Art teachers teach color theory and perspective, shading and layering, and so many other artistic techniques crucial to bettering their students’ artwork. But, between those drawing and painting lessons, you’re also imparting some critical life lessons students will take with them. Lessons like:
Try Something New! Whether it’s a new medium, a fresh technique, or new perspective, you encourage your students to put themselves out there and try something different.
Accept Criticism… Learning to translate constructive criticism into a useful growth tool isn’t easy, but art critiques are where it all begins. Dropping the defensive and considering their fellow artists’ takes will help your students grow in other areas of their lives, too.
But Don’t Worry So Much About What Others Think! Considering constructive criticism is one thing, but you also encourage your students to express their unique visions in their own unique ways and not to worry quite so much about how it jives with the rest of the world.
Only They Know When They’re Done. Art takes time and only the artist knows when they’ve given it their all. In your art room, students learn not to call it quits until they’ve done their best, whatever it is.
Consider Different Perspectives. There’s always more than one way to look at things and the practical theory of perspective helps your students see that. If they can’t solve a problem one way, try another. When they can’t understand where someone’s coming from? Your students look at things from their side.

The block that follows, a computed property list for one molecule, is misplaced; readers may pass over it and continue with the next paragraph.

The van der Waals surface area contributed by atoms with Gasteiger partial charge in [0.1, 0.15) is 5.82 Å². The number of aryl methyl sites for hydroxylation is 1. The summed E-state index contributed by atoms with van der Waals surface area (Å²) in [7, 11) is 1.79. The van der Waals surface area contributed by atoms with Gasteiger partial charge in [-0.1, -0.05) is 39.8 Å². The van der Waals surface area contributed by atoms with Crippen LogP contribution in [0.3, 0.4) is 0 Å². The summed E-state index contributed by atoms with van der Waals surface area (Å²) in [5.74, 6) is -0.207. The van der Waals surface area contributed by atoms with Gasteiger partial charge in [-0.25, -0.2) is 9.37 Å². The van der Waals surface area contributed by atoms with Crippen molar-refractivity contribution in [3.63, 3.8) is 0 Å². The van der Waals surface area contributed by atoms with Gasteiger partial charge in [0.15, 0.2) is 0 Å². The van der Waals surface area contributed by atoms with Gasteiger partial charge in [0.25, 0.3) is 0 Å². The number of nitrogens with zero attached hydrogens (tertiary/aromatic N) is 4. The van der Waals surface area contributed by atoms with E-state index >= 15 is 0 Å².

Find the Good. Let’s face it. Nothing’s perfect. But your students are able to find the good and the beautiful despite flaws and imperfections, thanks to you. Seeing the beauty in the world puts them in a positive place, no matter what they’re working on.
See Each Individual Piece. Where some may feel like the whole world is falling apart or everything is a total disaster, art students are able to separate the individual elements and see what’s working and what’s not. You’re teaching your kids not to throw the baby out with the bathwater—to keep the good and rework the rest.
You can feel proud of the impact you’re making on your students each and every day. The lessons you’re imparting will serve them well, and well beyond their school years.